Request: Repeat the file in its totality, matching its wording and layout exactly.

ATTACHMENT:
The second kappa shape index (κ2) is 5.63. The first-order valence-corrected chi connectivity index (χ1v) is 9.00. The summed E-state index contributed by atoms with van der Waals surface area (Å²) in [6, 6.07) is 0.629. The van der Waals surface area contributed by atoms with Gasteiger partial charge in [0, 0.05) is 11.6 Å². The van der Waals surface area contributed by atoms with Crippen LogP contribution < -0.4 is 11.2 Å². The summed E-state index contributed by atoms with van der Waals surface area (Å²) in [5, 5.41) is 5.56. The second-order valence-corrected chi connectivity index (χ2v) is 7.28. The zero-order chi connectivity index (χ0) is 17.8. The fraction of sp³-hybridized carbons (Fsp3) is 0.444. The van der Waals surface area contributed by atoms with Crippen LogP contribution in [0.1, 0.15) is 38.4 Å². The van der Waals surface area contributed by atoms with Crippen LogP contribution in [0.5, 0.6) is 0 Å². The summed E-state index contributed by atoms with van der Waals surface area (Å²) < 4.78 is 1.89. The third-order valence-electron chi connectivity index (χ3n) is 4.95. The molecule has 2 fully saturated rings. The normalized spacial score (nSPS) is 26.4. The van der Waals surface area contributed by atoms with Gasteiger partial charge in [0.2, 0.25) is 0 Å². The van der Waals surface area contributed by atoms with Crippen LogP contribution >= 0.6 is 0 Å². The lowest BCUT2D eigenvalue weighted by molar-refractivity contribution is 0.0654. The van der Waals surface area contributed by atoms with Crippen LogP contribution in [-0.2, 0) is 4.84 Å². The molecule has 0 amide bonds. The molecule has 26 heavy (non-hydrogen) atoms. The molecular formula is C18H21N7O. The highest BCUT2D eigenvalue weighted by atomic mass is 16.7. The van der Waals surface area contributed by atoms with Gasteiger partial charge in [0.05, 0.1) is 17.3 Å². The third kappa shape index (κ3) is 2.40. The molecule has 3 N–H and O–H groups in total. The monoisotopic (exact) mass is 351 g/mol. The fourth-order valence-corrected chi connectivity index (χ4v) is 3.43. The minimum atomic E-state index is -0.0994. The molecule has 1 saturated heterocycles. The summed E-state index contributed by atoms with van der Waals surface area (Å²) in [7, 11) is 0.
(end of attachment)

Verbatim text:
The second kappa shape index (κ2) is 5.63. The first-order valence-corrected chi connectivity index (χ1v) is 9.00. The summed E-state index contributed by atoms with van der Waals surface area (Å²) in [6, 6.07) is 0.629. The van der Waals surface area contributed by atoms with Gasteiger partial charge in [0, 0.05) is 11.6 Å². The van der Waals surface area contributed by atoms with Crippen LogP contribution < -0.4 is 11.2 Å². The summed E-state index contributed by atoms with van der Waals surface area (Å²) in [5, 5.41) is 5.56. The second-order valence-corrected chi connectivity index (χ2v) is 7.28. The zero-order chi connectivity index (χ0) is 17.8. The fraction of sp³-hybridized carbons (Fsp3) is 0.444. The van der Waals surface area contributed by atoms with Crippen LogP contribution in [0.1, 0.15) is 38.4 Å². The van der Waals surface area contributed by atoms with Crippen LogP contribution in [0.5, 0.6) is 0 Å². The summed E-state index contributed by atoms with van der Waals surface area (Å²) < 4.78 is 1.89. The third-order valence-electron chi connectivity index (χ3n) is 4.95. The molecule has 2 fully saturated rings. The normalized spacial score (nSPS) is 26.4. The van der Waals surface area contributed by atoms with Gasteiger partial charge in [0.2, 0.25) is 0 Å². The van der Waals surface area contributed by atoms with Crippen LogP contribution >= 0.6 is 0 Å². The lowest BCUT2D eigenvalue weighted by molar-refractivity contribution is 0.0654. The van der Waals surface area contributed by atoms with Crippen LogP contribution in [-0.2, 0) is 4.84 Å². The molecule has 0 amide bonds. The molecule has 26 heavy (non-hydrogen) atoms. The molecular formula is C18H21N7O. The highest BCUT2D eigenvalue weighted by atomic mass is 16.7. The van der Waals surface area contributed by atoms with Gasteiger partial charge in [0.05, 0.1) is 17.3 Å². The third kappa shape index (κ3) is 2.40. The molecule has 3 N–H and O–H groups in total. The monoisotopic (exact) mass is 351 g/mol. The fourth-order valence-corrected chi connectivity index (χ4v) is 3.43. The minimum atomic E-state index is -0.0994. The molecule has 1 saturated heterocycles. The summed E-state index contributed by atoms with van der Waals surface area (Å²) in [7, 11) is 0.